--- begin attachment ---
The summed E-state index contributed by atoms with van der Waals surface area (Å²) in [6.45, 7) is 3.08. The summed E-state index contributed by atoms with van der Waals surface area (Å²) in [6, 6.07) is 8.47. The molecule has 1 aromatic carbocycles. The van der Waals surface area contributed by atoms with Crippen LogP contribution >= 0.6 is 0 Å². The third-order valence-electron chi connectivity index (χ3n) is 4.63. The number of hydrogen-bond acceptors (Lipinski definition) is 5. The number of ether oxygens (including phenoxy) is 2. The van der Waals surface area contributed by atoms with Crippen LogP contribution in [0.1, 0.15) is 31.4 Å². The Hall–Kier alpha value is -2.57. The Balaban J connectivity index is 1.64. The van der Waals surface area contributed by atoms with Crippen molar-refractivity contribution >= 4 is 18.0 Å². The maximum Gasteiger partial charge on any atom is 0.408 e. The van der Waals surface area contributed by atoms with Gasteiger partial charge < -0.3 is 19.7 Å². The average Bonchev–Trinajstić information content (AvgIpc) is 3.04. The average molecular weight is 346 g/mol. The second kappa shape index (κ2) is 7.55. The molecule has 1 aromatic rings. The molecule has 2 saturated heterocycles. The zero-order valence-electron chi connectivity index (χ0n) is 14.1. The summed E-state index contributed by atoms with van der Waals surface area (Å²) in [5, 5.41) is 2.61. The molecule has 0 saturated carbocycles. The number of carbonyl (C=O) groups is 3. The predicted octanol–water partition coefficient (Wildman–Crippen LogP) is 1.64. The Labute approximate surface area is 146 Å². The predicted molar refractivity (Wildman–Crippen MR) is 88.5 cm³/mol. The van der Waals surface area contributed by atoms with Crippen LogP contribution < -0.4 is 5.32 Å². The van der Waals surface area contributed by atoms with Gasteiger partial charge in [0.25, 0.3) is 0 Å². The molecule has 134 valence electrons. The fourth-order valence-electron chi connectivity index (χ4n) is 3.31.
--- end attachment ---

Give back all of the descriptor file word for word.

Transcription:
The summed E-state index contributed by atoms with van der Waals surface area (Å²) in [6.45, 7) is 3.08. The summed E-state index contributed by atoms with van der Waals surface area (Å²) in [6, 6.07) is 8.47. The molecule has 1 aromatic carbocycles. The van der Waals surface area contributed by atoms with Crippen LogP contribution >= 0.6 is 0 Å². The third-order valence-electron chi connectivity index (χ3n) is 4.63. The number of hydrogen-bond acceptors (Lipinski definition) is 5. The number of ether oxygens (including phenoxy) is 2. The van der Waals surface area contributed by atoms with Crippen LogP contribution in [0.1, 0.15) is 31.4 Å². The Hall–Kier alpha value is -2.57. The Balaban J connectivity index is 1.64. The van der Waals surface area contributed by atoms with Crippen molar-refractivity contribution >= 4 is 18.0 Å². The maximum Gasteiger partial charge on any atom is 0.408 e. The van der Waals surface area contributed by atoms with Gasteiger partial charge < -0.3 is 19.7 Å². The average Bonchev–Trinajstić information content (AvgIpc) is 3.04. The average molecular weight is 346 g/mol. The second kappa shape index (κ2) is 7.55. The molecule has 1 aromatic rings. The molecule has 2 saturated heterocycles. The zero-order valence-electron chi connectivity index (χ0n) is 14.1. The summed E-state index contributed by atoms with van der Waals surface area (Å²) in [5, 5.41) is 2.61. The molecule has 0 saturated carbocycles. The number of carbonyl (C=O) groups is 3. The predicted octanol–water partition coefficient (Wildman–Crippen LogP) is 1.64. The Labute approximate surface area is 146 Å². The predicted molar refractivity (Wildman–Crippen MR) is 88.5 cm³/mol. The van der Waals surface area contributed by atoms with Crippen LogP contribution < -0.4 is 5.32 Å². The van der Waals surface area contributed by atoms with Gasteiger partial charge in [0.25, 0.3) is 0 Å². The molecule has 134 valence electrons. The fourth-order valence-electron chi connectivity index (χ4n) is 3.31.